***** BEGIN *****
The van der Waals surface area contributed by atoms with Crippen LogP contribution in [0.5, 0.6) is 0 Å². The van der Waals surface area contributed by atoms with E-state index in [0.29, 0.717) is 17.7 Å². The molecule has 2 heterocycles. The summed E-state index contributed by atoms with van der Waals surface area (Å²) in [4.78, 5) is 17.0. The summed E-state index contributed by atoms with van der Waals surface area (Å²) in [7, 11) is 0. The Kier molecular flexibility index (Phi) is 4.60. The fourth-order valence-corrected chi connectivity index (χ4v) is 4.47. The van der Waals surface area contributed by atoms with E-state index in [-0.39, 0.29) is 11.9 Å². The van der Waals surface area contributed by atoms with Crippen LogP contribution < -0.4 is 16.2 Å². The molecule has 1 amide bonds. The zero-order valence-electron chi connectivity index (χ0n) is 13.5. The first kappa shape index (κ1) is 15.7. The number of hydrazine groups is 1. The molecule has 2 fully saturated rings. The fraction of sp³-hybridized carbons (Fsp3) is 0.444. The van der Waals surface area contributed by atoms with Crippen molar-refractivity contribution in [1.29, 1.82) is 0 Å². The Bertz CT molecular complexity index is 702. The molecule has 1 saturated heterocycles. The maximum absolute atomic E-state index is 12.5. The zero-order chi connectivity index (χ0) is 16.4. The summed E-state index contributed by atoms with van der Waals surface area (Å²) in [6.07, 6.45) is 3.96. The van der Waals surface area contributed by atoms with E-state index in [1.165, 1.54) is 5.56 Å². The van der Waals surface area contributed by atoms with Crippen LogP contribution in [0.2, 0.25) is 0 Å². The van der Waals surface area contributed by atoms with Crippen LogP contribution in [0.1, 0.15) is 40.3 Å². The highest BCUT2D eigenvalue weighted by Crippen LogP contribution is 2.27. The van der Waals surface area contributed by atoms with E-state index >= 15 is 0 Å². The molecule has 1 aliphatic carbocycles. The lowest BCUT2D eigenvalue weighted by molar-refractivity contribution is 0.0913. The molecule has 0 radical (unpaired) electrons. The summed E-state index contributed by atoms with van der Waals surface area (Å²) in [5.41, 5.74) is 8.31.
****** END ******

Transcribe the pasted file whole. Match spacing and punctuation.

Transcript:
The van der Waals surface area contributed by atoms with Crippen LogP contribution in [0.5, 0.6) is 0 Å². The van der Waals surface area contributed by atoms with E-state index in [0.29, 0.717) is 17.7 Å². The molecule has 2 heterocycles. The summed E-state index contributed by atoms with van der Waals surface area (Å²) in [4.78, 5) is 17.0. The summed E-state index contributed by atoms with van der Waals surface area (Å²) in [7, 11) is 0. The Kier molecular flexibility index (Phi) is 4.60. The fourth-order valence-corrected chi connectivity index (χ4v) is 4.47. The van der Waals surface area contributed by atoms with E-state index in [-0.39, 0.29) is 11.9 Å². The van der Waals surface area contributed by atoms with Crippen LogP contribution < -0.4 is 16.2 Å². The molecule has 1 amide bonds. The zero-order valence-electron chi connectivity index (χ0n) is 13.5. The first kappa shape index (κ1) is 15.7. The number of hydrazine groups is 1. The molecule has 2 fully saturated rings. The fraction of sp³-hybridized carbons (Fsp3) is 0.444. The van der Waals surface area contributed by atoms with Crippen molar-refractivity contribution in [1.29, 1.82) is 0 Å². The Bertz CT molecular complexity index is 702. The molecule has 1 saturated heterocycles. The maximum absolute atomic E-state index is 12.5. The zero-order chi connectivity index (χ0) is 16.4. The summed E-state index contributed by atoms with van der Waals surface area (Å²) in [6.07, 6.45) is 3.96. The van der Waals surface area contributed by atoms with E-state index in [1.165, 1.54) is 5.56 Å². The van der Waals surface area contributed by atoms with Crippen LogP contribution in [0.2, 0.25) is 0 Å². The van der Waals surface area contributed by atoms with Crippen LogP contribution in [0.1, 0.15) is 40.3 Å². The highest BCUT2D eigenvalue weighted by Crippen LogP contribution is 2.27. The van der Waals surface area contributed by atoms with E-state index >= 15 is 0 Å². The molecule has 1 aliphatic carbocycles. The lowest BCUT2D eigenvalue weighted by molar-refractivity contribution is 0.0913. The molecule has 0 radical (unpaired) electrons. The summed E-state index contributed by atoms with van der Waals surface area (Å²) in [5.41, 5.74) is 8.31.